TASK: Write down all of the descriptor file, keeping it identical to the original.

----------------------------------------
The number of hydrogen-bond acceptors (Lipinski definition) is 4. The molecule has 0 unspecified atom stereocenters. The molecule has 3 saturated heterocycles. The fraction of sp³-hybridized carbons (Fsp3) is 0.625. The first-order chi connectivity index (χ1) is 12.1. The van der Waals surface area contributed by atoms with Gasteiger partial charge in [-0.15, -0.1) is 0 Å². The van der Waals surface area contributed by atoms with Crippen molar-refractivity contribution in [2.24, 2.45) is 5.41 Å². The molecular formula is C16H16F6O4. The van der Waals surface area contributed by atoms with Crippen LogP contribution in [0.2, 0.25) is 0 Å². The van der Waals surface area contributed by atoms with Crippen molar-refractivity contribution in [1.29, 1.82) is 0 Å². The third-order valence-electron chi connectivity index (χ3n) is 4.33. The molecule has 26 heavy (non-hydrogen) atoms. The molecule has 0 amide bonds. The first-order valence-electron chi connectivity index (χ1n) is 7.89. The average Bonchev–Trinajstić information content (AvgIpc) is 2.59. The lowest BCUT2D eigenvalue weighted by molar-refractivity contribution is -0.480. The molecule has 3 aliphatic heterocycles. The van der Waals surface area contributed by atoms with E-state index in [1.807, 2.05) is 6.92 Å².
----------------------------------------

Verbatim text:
The number of hydrogen-bond acceptors (Lipinski definition) is 4. The molecule has 0 unspecified atom stereocenters. The molecule has 3 saturated heterocycles. The fraction of sp³-hybridized carbons (Fsp3) is 0.625. The first-order chi connectivity index (χ1) is 12.1. The van der Waals surface area contributed by atoms with Gasteiger partial charge in [-0.15, -0.1) is 0 Å². The van der Waals surface area contributed by atoms with Crippen molar-refractivity contribution in [2.24, 2.45) is 5.41 Å². The molecular formula is C16H16F6O4. The van der Waals surface area contributed by atoms with Crippen LogP contribution in [0.2, 0.25) is 0 Å². The van der Waals surface area contributed by atoms with Crippen molar-refractivity contribution in [1.29, 1.82) is 0 Å². The third-order valence-electron chi connectivity index (χ3n) is 4.33. The molecule has 26 heavy (non-hydrogen) atoms. The molecule has 0 amide bonds. The first-order valence-electron chi connectivity index (χ1n) is 7.89. The average Bonchev–Trinajstić information content (AvgIpc) is 2.59. The lowest BCUT2D eigenvalue weighted by molar-refractivity contribution is -0.480. The molecule has 3 aliphatic heterocycles. The van der Waals surface area contributed by atoms with E-state index in [1.807, 2.05) is 6.92 Å².